If someone wants to buy me this house then they are more than welcome.
If someone wants to buy me this house then they are more than welcome.

6. Treble Cone

Lone skier on the Treble Cone ski area near Wanaka, New Zealand.
Awesome landscapes in the Treble Cone Ski Field

 

The closest ski field to Wanaka, Treble Cone offers the largest off-piste ski area in New Zealand. From Wanaka it’s around a 40 minute drive to the main building. From there scenic rides on lifts are available if you aren’t a snowboarder or skier. The road is only open in the winter and the hike takes around 3 hours one way.

 


7. Lake Hawea

Lake Hawea shoreline. New Zealand.

 

Situated only a short 15 minute drive north east from Wanaka, Lake Hawea is Lake Wanaka’s little sister. Numerous photography spots are available from the pebble beach, to the western shores and lots of road side pull outs. You’ll drive past this lake if you’re following my Two Week Road Trip Itinerary for Photographers coming to New Zealand.

 

 

Lake Hawea near Wanaka is one of the best photography spots.

Bonus: Aurora Australis or the Milky Way

Aurora Australis in Wanaka. Top places to photograph in Wanaka.

 

Wanaka does lie far enough south that if a big aurora storm hits the Earth the Southern Lights are visible (providing there's no cloud coverage). It's a rare sight but exceptionally beautiful. Keep an eye out on the aurora forecast whilst you're in New Zealand. You never know, the stars might align for you.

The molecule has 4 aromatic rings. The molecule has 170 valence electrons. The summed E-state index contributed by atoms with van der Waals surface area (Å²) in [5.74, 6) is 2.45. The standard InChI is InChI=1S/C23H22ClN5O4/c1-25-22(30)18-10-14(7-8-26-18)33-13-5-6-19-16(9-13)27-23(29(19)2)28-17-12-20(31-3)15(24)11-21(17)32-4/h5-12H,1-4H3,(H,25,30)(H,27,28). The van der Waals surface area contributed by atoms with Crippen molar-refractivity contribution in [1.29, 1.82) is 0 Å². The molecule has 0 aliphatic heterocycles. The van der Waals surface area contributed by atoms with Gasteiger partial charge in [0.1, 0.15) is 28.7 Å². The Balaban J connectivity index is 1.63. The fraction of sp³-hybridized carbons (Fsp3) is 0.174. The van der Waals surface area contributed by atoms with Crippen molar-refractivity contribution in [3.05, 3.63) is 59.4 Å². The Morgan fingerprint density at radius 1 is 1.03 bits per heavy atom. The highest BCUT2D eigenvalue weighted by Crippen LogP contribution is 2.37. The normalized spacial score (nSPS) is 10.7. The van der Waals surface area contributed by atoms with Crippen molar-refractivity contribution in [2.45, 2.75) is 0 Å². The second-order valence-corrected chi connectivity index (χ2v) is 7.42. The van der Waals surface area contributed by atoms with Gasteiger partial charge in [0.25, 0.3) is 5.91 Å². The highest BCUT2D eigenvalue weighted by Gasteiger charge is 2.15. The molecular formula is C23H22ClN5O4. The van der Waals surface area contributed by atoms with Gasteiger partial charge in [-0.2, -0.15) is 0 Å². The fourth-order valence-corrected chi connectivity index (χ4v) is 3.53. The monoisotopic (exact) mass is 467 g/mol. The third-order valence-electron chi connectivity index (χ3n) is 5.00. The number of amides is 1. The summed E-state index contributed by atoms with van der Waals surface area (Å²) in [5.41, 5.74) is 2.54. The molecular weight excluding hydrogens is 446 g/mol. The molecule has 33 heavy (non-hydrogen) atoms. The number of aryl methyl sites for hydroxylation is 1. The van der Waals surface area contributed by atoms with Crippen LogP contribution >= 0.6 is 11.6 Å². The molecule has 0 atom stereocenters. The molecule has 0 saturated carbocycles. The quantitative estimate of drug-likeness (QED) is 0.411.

Wanaka isn't a dark sky reserve like Tekapo but roughly 10,000 people who call Wanaka home don't create that much light pollution. The Milky Way season is between March and October as there's more nighttime hours and the Earth's tilt means the Core is above the horizon more of the time. 

 

 


There is no shortage of beautiful photography spots around Wanaka in New Zealand. Check them out in my recent post!
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Other photography spots around Wanaka can be found in the form of back country huts including Brewster Hut, Liverpool Hut and French Ridge Hut.

 

They are some of the most beautiful backcountry huts in New Zealand but as the trailheads are over an hours drive away I have decided not to include them in this list.

 

With all photography you achieve the best results by being in the right place at the right time. Mornings and evenings are when the light is softest and most dramatic. The dramatic light from sunrises can happen as early as 5 O’Clock in the morning. Sometimes it’s tough but you have to remind yourself that in the end it WILL be worth it.

 

Arriving early at the more popular spots such as the Wanaka Tree and Roy's Peak will also guarentee you the most available locations to set up. Even 5 minutes earlier can make a huge difference.

 



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ABOUT THE AUTHOR

 

Jack Bolshaw is, in his eyes, a relatively young English vagabond and contributor to www.inafarawayland.com with a big bug for travelling and an even bigger ginger beard. In his lifetime he's been a cook, barman, cleaner, security guard, tour guide, salesman, operations manager, promoter, fire performer, receptionist and, most exciting of all, photographer. After graduating from university in 2011 he set sails on conquering the world, hoping to see as much as possible for as little as possible. Follow him on Instagram and Facebook.